WHEN I FIRST BEGAN TO WORK in earnest on John Adams over a decade ago, I recall feeling the kind of deep satisfaction one usually associates with a skin diver discovering gold coins in a remote lagoon. The Adams correspondence is a true treasure chest, and though I was hardly the first historian to discover its rich contents, very few ordinary American citizens knew much about Adams. And so when the first edition of Passionate Sage appeared in 1993, I felt the irresistible urge to spread the word hither and yon that Adams was perhaps the most misunderstood and unappreciated great man in American history.
As I tried to explain in the last chapter, Adams was already making a comeback within the scholarly world, primarily because the ongoing publication of the modern edition of his papers had won him the respect and admiration of several scholarly specialists in the field. But I wanted to carry the Adams message beyond the specialist and toward a larger audience of readers. While in some quarters of the historical profession it might be considered unbecoming and even slightly embarrassing, I wanted to introduce Adams to the public at large. In my most exuberant moments, I actually envisioned a groundswell of popular support for the construction of an Adams Memorial on the Mall or Tidal Basin in the nation's capital.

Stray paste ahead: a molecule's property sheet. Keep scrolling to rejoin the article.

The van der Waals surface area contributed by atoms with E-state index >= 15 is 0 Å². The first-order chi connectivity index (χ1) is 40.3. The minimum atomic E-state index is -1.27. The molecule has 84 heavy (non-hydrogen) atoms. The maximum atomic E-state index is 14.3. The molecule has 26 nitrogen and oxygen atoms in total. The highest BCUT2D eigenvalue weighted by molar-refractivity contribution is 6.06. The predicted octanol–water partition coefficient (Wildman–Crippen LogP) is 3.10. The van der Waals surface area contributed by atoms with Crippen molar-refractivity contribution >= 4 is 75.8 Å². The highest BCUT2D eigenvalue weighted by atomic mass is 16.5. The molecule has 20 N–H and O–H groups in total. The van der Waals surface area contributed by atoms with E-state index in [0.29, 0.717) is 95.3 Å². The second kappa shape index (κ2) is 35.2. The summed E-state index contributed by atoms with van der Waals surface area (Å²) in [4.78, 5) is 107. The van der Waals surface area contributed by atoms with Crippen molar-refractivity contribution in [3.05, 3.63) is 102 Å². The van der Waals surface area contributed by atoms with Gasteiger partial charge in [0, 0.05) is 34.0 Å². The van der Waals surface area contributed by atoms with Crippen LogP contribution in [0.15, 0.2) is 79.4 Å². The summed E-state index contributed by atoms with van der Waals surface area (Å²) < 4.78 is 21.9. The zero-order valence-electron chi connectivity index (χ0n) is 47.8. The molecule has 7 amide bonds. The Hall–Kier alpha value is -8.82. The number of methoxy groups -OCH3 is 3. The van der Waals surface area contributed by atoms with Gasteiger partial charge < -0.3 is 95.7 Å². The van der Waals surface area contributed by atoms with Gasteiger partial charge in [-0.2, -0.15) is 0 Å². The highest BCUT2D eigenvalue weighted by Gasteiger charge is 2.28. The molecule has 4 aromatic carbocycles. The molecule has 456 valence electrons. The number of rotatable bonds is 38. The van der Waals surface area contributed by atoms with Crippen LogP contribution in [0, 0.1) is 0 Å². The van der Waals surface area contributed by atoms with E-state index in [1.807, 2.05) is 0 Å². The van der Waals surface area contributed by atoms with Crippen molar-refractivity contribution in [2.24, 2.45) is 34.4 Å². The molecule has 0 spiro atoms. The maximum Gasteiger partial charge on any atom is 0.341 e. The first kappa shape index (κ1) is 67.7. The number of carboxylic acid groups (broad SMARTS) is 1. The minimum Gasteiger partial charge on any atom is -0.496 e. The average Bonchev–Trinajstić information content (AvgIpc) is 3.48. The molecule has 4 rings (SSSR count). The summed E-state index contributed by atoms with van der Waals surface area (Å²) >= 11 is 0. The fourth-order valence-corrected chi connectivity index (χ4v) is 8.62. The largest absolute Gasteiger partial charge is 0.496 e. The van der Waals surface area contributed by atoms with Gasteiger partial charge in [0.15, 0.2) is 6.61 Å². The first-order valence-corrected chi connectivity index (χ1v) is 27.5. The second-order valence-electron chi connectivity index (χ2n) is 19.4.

Well, that has yet to happen. Adams's latter-day lamentation— that he did not expect mausoleums or monuments erected in his honor—remains an accurate prophecy. Nevertheless, the Adams